Recovery and Essential Workers Series: Direct Care and Community Health Workers

Recovery and Essential Workers Series: Direct Care and Community Health Workers

Tuesday, February 15, 2022, 1:30 - 3:00 PM

Please join MPN for the first in a two-part series on Recovery and Essential Workers. This program will focus on direct care workers in Maryland’s health care sector. 

Community Health Workers, Home Health Aides, Personal Care Attendants, and Nursing Assistants are among the direct care workers on the front lines of the Pandemic. COVID-19 spotlighted both an incentive towards accelerating delivery of care directly in communities and the inequities experienced by direct care and community health workers.  With the surge of residents discharging from congregate care settings with the help of their families, there is an expanded demand for direct care and community health workers. 

These caregivers, who are primarily women of color, play an essential role in ensuring that the most vulnerable members of our communities receive high quality essential health services. But the sector is plagued by low wages and a lack of professional development opportunities or respect for the difficult work. Many Direct Care and Community Health Workers are women heads of household who have to take on several positions to sustain livability and economic security. Most qualify for the same subsidy programs that are offered to those in their care to address the social determinants of health.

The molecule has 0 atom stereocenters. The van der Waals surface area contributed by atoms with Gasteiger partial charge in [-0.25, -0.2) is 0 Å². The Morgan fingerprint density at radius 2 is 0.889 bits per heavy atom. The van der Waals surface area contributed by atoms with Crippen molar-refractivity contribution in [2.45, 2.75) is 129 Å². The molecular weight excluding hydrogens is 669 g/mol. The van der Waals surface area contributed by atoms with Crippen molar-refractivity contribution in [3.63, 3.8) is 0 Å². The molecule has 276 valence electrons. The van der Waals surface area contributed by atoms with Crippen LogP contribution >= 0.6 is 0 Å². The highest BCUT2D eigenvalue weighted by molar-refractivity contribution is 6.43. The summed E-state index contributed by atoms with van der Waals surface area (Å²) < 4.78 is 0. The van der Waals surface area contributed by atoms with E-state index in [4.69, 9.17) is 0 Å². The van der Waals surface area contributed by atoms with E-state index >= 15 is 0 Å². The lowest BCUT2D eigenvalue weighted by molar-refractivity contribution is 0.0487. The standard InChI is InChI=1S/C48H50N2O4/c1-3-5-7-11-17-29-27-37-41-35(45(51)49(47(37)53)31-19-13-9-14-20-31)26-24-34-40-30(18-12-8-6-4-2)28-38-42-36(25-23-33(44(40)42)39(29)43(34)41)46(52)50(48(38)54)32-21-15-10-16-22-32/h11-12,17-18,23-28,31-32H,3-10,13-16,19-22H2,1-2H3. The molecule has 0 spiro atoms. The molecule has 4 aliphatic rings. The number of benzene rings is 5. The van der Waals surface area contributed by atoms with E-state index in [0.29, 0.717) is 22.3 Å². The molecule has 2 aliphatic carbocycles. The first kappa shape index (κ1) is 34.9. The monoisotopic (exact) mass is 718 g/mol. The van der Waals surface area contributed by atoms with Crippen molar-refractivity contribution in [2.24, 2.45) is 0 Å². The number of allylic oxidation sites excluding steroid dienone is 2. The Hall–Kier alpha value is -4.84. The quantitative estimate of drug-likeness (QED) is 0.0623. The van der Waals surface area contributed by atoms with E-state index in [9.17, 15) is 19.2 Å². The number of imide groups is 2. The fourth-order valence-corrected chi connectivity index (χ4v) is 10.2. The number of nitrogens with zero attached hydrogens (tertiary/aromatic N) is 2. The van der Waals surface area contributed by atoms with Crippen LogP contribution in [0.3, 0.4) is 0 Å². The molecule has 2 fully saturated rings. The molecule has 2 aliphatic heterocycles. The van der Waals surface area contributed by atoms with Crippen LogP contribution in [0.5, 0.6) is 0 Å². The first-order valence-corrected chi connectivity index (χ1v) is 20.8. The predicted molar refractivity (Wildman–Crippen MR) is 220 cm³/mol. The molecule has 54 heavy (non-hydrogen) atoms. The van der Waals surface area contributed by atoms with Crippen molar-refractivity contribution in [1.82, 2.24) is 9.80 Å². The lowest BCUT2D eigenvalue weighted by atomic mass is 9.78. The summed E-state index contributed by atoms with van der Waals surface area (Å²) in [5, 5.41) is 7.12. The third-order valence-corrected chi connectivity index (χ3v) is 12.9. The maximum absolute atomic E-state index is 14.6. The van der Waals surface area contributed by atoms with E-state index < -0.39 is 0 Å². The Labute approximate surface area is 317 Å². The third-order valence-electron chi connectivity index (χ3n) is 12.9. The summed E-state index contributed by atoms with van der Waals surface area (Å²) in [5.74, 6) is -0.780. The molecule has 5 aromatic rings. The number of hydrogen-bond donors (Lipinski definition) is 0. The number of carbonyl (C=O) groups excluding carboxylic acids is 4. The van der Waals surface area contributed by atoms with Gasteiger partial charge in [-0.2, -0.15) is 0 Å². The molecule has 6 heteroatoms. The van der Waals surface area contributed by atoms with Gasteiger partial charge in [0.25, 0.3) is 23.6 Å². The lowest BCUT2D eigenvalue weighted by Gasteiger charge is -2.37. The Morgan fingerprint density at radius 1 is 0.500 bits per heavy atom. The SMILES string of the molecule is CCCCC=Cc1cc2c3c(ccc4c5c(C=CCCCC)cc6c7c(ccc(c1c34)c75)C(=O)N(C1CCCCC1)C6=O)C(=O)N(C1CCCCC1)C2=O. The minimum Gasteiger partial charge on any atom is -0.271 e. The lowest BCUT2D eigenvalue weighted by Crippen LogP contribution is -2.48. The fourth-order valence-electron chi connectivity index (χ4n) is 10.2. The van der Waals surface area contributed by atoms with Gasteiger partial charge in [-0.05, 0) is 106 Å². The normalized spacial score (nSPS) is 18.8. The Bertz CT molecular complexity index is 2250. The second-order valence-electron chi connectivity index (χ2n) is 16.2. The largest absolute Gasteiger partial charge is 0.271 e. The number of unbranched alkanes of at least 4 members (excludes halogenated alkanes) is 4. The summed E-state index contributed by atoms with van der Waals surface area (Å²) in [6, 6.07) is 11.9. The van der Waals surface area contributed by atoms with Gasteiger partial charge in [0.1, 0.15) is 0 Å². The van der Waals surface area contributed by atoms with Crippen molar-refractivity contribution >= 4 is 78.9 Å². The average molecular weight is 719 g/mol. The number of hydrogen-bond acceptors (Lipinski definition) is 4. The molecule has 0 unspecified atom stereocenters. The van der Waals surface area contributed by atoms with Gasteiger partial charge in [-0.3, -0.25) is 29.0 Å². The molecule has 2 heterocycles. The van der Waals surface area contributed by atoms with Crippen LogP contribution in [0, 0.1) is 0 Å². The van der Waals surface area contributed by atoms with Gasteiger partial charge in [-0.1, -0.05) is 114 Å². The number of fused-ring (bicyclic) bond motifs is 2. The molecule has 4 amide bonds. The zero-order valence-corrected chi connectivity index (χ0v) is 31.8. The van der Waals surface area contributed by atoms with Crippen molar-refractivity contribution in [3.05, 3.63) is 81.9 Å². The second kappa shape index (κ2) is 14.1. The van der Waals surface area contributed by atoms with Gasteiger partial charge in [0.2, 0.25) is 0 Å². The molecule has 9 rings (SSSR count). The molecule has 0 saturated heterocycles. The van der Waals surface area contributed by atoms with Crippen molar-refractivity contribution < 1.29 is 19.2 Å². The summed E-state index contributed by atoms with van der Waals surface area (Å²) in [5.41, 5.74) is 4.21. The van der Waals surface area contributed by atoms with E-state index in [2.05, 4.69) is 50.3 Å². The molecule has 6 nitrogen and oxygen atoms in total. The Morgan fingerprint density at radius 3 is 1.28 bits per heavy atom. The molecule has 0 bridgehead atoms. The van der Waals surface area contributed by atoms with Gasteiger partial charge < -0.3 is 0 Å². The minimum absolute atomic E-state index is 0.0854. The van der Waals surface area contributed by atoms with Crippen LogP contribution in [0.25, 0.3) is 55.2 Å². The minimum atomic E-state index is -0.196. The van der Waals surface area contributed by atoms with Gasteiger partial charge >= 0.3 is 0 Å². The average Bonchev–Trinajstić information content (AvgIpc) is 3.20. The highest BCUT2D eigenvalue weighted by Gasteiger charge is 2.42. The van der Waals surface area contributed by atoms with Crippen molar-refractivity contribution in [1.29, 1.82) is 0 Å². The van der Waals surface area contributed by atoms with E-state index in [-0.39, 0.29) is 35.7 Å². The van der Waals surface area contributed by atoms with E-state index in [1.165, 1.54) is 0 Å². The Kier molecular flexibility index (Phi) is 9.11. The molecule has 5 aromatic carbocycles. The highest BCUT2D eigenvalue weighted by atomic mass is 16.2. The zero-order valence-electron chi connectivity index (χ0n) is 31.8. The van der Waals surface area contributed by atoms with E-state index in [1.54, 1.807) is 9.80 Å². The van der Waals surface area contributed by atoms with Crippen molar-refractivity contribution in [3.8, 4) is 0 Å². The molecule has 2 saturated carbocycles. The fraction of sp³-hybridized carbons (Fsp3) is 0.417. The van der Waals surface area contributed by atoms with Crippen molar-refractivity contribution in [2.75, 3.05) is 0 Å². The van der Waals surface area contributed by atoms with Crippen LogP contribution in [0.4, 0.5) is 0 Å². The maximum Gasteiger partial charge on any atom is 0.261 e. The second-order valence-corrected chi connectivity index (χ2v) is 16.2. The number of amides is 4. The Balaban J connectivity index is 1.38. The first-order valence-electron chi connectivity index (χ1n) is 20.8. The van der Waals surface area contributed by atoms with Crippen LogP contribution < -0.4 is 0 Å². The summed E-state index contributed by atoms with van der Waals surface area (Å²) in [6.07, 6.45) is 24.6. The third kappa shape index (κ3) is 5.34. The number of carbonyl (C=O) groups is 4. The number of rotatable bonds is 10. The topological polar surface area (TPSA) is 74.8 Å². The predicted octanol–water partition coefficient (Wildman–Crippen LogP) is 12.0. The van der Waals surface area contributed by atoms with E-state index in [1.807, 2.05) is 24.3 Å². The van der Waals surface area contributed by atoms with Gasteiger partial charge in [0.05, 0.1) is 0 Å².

During this program, we will have a discussion with David Rodwin of the Public Justice Center and the Maryland Regional Direct Services Collaborative, Dr. Chidinma Ibe, of the Johns Hopkins Schools of Medicine and Public Health. We will learn from our speakers how we can support, advocate, and sustain community health worker and direct home care programs to meet the increasing need to change the delivery of healthcare from institution-based to community. 

Mr. Rodwin will talk about work to change the public policies and employer practices that impact and constrain job quality in the direct care sector. He will discuss how funding through the American Rescue Plan Act (ARPA), combined with action by the Maryland State Legislature and innovation at the employer level can begin to remedy some of issues of workplace justice in this sector. 

Dr. Ibe, author of a new Abell Report entitled Advancing and Sustaining the Community Health Worker Workforce in Baltimore, will discuss the role of Community Health Workers in mitigating social determinants of health and addressing racial inequities in public health. She will review the challenges to and opportunities for scaling up Community Health Worker programs in Maryland and will share a strategic roadmap for supporting the long-term financial viability of the Community Health Worker model in Maryland.